People often ask me to recommend some pattern making books, so I decided to write a few introductions. Well, there are already these two articles about the Pattern Magic-series, which I continue to recommend, but now it’s time to introduce something more basic. I chose some books which I want to write about.
The perfect book to start with, is Metric Pattern Cutting for Women’s Wear by Winifred Aldrich, which has been around since 1975 and by now has reached its 6th edition. It’s been published by John Wiley & Sons.
What’s it about
The book has been written for fashion-students, who are beginners in pattern making, but it’s also useful as a reference book for freelance-designers.
It teaches the basics of pattern making, starting from the basic blocks of all the various garment types: skirt,trouser, bodice, jacket, coat.. And how to transform them into various different styles. So basically this book includes all the information you need, if you want to start drafting your own patterns.
As the title of the book suggests, this is a pattern making book that uses the metric system. For me, this is a good thing, as I’ve always measured everything in cm, and I find inches somewhat difficult. Of course, it might be the opposite case for you!
Metric Pattern Cutting for Women’s Wear gives you the chance to draft patterns to your own measurements. But you can use industrial sizes, too. There are a couple of different size charts: one for teenagers, with a more athletic figure (=high-street fashion), including sizes 6-16. And one for the mature women (=standard), sizes 6-24. Both with the possibility to adjust the measurements by the person’s height: short, medium or tall. There are also different charts for leisure wear with the letter-codes XS-XXL.
The size-charts have been updated to reflect the changes in body sizing during the years. This usually means bigger waist and -hips and a smaller bust.
This book contains lots of useful general information about pattern making, but most importantly it explains step by step how to draft the basic blocks, including how much ease to add.
The blocks have been divided into those with darts, called form blocks, and the dartless, called flat blocks. Each basic garment type is followed by different adaptations. For example, the basic skirt becomes a panel skirt, cowl skirt or a skirt with godets, just to name a few. Different waistline adaptations are explained, such as how to draft a facing or how to separate a yoke.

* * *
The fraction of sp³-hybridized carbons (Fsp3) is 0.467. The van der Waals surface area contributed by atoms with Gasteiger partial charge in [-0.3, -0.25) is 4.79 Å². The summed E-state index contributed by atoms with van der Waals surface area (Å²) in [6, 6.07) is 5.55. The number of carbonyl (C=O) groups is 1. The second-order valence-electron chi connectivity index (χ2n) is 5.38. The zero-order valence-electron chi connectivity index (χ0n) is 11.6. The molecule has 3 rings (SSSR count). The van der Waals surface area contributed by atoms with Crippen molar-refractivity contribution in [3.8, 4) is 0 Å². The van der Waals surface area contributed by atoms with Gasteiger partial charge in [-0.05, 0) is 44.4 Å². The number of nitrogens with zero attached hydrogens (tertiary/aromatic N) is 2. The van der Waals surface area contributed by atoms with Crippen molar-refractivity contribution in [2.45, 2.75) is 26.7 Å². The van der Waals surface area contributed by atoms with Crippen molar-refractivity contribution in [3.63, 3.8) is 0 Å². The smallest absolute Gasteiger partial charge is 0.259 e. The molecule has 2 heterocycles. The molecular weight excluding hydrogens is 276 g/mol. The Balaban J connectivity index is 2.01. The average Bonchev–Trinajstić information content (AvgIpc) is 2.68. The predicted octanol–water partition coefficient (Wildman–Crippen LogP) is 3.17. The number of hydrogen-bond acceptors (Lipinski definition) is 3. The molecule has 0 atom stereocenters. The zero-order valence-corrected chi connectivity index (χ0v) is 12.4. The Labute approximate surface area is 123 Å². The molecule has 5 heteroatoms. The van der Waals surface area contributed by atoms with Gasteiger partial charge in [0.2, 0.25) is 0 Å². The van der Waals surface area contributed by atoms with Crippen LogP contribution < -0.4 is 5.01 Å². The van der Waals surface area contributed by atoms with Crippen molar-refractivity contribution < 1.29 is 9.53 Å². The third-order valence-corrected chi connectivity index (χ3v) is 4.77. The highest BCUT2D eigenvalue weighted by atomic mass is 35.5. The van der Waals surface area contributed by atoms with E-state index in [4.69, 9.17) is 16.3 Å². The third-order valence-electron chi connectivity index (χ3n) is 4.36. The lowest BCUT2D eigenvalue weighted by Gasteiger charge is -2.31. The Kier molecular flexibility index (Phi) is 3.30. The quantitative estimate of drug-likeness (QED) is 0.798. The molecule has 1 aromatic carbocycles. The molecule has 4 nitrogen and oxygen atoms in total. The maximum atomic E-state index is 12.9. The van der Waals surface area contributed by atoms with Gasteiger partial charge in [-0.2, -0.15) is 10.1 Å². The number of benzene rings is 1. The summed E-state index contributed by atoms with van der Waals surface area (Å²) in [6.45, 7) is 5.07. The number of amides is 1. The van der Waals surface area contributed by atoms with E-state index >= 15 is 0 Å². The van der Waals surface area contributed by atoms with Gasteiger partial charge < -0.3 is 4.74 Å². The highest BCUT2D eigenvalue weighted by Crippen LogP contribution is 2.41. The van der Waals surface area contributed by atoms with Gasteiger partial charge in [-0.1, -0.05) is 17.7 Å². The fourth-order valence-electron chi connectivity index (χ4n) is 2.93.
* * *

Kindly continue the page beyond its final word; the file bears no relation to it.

The chapter on bodice blocks teaches you all about dart-manipulation: moving the darts around, absorbing them in style-lines, pleats or gathers and so on.
There are separate chapters for sleeves & cuffs and necklines & collars. They give you the possibility for endless variations. I think, once you get the idea, you might even be able to make your very own versions.
A particularly useful chapter is the one that talks about correcting fit issues. Because lets face it, not everybody has the standard body-shape.
How to modify the pattern if you have big shoulders, long back or a large belly? These are the things to know if you’re doing made-to-measure.
Who should get the book
In my opinion, Metric Pattern Cutting for Women’s Wear is a book for people, who would like to start drafting their own patterns. If you’re no longer happy with modifying commercial patterns to fit your shape, why not learn how to start from the beginning with your own measurements? I know it’ll take some time to learn, and drafting the basic pattern blocks can be difficult, or even boring. But trust me, you’ll be very happy afterwards.
Drafting basic blocks and transforming them into all sorts of different garment-patterns is what pattern making is all about. So if you know these things, you’ll get far. It will be so gratifying to wear something you made, knowing that you even drafted the pattern yourself! If you want to be able to create really unique garments, this book is an excellent way to start.
Do you already have Metric Pattern Cutting for Women’s Wear? Has it been useful for you? Which other books would you recommend?